Sunday, September 21, 2014
Text Size

First Nations leaders vow to stand with families


Citizen staff

Prince George Citizen

Reaction continues to pour in over last week's announcement by provincial Crown prosecutors not to pursue charges against Babine Forest Products owners.

The opposition NDP called the decision, and the investigation of the 2012 sawmill blast in Burns Lake, "bungled" and insisted on an independent second opinion.

Because Babine is a partnership between corporate owners Hampton Affiliates of Oregon and the Burns Lake Native Development Corporation representing the aboriginal land owners, and because a sizable portion of the mill's workforce (including the two fatalities of the blast) are aboriginal, the case had special meaning for First Nations leaders in B.C.

“The families need answers on what happened in the mill explosion. They need to be provided with all of the pertinent documents”, said Grand Chief Edward John of the First Nations Summit political executive and a lawyer from the Fort St. James area. “Crown counsel indicated that proceeding with charges would not have been sustainable due to flaws in the investigation. Given the extraordinary circumstances of this tragedy and the gravity of the impacts, we would like to know why didn’t the Crown or WorkSafeBC consider these procedural issues before or at the inception of the investigation?”

Grand Chief Stewart Phillip, president of the Union of BC Indian Chiefs, added “we are in complete support of the Luggi and Charlie families as they continue to pursue all of the facts regarding the circumstances that lead to this tragic and horrific accident. We will continue to stand with the families as they seek closure.”

“While we are pleased no criminal or regulatory charges will be approved by Crown Counsel, we never will forget the terrible tragedy and the resulting effects on our employees, their families and the community of Burns Lake," said Steve Zika, CEO of Hampton Affiliates. "We have done our best in the aftermath to care for our affected employees and their families and mitigate the impact on the community."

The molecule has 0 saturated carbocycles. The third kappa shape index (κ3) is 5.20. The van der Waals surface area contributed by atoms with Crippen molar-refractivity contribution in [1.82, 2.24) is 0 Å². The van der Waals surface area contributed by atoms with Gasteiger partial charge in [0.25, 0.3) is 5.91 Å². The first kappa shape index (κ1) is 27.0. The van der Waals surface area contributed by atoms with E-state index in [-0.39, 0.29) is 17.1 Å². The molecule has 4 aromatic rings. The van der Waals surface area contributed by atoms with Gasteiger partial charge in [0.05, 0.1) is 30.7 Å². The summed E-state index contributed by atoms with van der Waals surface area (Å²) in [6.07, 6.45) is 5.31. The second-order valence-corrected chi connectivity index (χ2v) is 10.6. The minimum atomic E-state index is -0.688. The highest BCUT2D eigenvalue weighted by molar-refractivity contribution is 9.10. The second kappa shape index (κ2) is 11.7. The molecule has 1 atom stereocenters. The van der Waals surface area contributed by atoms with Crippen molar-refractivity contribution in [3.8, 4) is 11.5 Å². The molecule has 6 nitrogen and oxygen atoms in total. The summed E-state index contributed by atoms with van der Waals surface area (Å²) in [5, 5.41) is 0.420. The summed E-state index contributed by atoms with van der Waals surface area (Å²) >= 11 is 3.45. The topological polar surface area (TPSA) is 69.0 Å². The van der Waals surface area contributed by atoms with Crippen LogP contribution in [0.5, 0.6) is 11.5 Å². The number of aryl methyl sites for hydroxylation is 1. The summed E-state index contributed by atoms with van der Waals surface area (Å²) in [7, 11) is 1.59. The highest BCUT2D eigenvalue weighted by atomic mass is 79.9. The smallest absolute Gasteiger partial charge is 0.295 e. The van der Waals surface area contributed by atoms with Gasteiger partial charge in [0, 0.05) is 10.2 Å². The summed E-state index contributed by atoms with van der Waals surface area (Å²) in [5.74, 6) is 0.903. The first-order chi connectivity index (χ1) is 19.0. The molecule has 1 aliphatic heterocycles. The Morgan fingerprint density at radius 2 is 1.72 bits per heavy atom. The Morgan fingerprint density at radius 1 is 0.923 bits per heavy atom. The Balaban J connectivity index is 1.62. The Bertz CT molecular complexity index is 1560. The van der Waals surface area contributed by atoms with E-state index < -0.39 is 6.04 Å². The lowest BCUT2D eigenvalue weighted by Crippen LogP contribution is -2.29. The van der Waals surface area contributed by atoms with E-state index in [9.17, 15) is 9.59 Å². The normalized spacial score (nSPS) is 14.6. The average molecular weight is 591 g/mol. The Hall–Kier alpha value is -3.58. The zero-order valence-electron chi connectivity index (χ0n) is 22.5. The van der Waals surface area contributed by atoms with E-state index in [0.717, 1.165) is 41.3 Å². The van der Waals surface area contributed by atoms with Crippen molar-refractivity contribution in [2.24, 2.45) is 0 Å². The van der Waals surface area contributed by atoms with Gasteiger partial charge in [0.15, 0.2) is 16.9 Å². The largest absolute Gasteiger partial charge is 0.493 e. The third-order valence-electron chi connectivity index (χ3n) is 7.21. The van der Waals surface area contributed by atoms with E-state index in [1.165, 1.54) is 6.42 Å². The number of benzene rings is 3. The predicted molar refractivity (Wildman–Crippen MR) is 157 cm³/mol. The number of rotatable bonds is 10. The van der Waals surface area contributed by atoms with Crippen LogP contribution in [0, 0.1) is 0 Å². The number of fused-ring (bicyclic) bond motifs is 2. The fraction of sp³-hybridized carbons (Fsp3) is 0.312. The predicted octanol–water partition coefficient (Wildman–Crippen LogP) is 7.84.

Zika said he thought the WorkSafeBC investigation was "extensive" and accepted the conclusion that there was no way to verify what spark actually touched off the explosive chain of events. He did say, however, that he and the overall milling industry believed the explosion following the initial fire was the product of wood dust. Since the Babine blast, and the similar Lakeland Mills blast three months later in Prince George, the entire provincial industry has changed its ways.

When the new Babine mill is finished in 2014, it will be designed with dust mitigation in mind, said Zika. Lakeland boss Greg Stewart said the same when the rebuild of that mill was announced this past summer.

"None of our efforts can make up for the tragedy that occurred in Burns Lake that night and the devastating effect it had on our employees, their families, and the community," said Zika. "We shall always share their sorrow and have heavy hearts when we think about Carl Charlie and Robert Luggi, who tragically perished in the accident. However, we and the industry have learned from this tragedy and we are more committed than ever to make thenew Babine sawmill a safe place to work for many years to come."

Stewart declined to comment further on the Babine decision or what might be inferred for the decision still pending on his company.

Provincial Crown declined to comment on when they might produce a decision on Lakeland. Spokesman Neil MacKenzie said final documentation from WorkSafeBC had still not been received by the Criminal Justice Branch.

Whatever Trevor

Dis is Trevor.

Education & Training

Blast from the past: FP archive

When is Consultation, Consultation?

Ovide Mercredi

National Chief – AFN

During a Treaty Roundtable meeting of the Alberta Chiefs, I took note of a federal government document outlining their strategy to define and ultimately impose their own form of self-government. Read more...

Letting go of residential schools

by Gilbert Oskaboose, Nov 1993 First Perspective

There is a lot of "unfinished business" in Indian Country. Garbage that we as a people have never really dealt with. Chief among them is the whole issue of those infamous residential schools and their impact on people. Read more...


obidiah picture

ANALYSIS - Bill Gallagher

gallagher picture

Under the Northern Sky by Xavier Kataquapit

Under the Northern Sky by Xavier Kataquapit


Regional Media Officer– Temp (Until Nov 2015) –F/T Position

Office of the Leader of the Official Opposition / NDP Research Office

Location:131 Queen Street, Suite 10-02, Ottawa, ON


Communicate regularly with regional media outlets (community newspapers, radio stations, student media, ethnic media, etc.) to propose ideas for interviews and opinion content Read more...

Canadian Chamber of Commerce Aboriginal Workforce Report

The Canadian Chamber of Commerce released a report that highlights initiatives to improve the workforce participation of Aboriginal peoples. 

Opportunity Found: Improving the Participation of Aboriginal Peoples in Canada’s Workforce (December 2013)  

click image to download report

Tue Sep 23 @ 3:00PM - 04:15PM
FNHMA National Conference 2014
Sun Oct 05 @ 9:00AM - 05:00PM
INIHKD & Manitoba NEAHR Conference 2014


September 2014
31 1 2 3 4 5 6
7 8 9 10 11 12 13
14 15 16 17 18 19 20
21 22 23 24 25 26 27
28 29 30 1 2 3 4

Current Video

RIP Percy Tuesday


Thanks to Althea Guiboche for allowing The First Perspective to share her video taken at the Manitowapow book launch at McNally Robinson. 

Percey sings Freddy Fender's "Wasted Days and Wasted Nights" and people join in to harmonize. 

Last Week Tonight with John Oliver (HBO): The Washington Redskins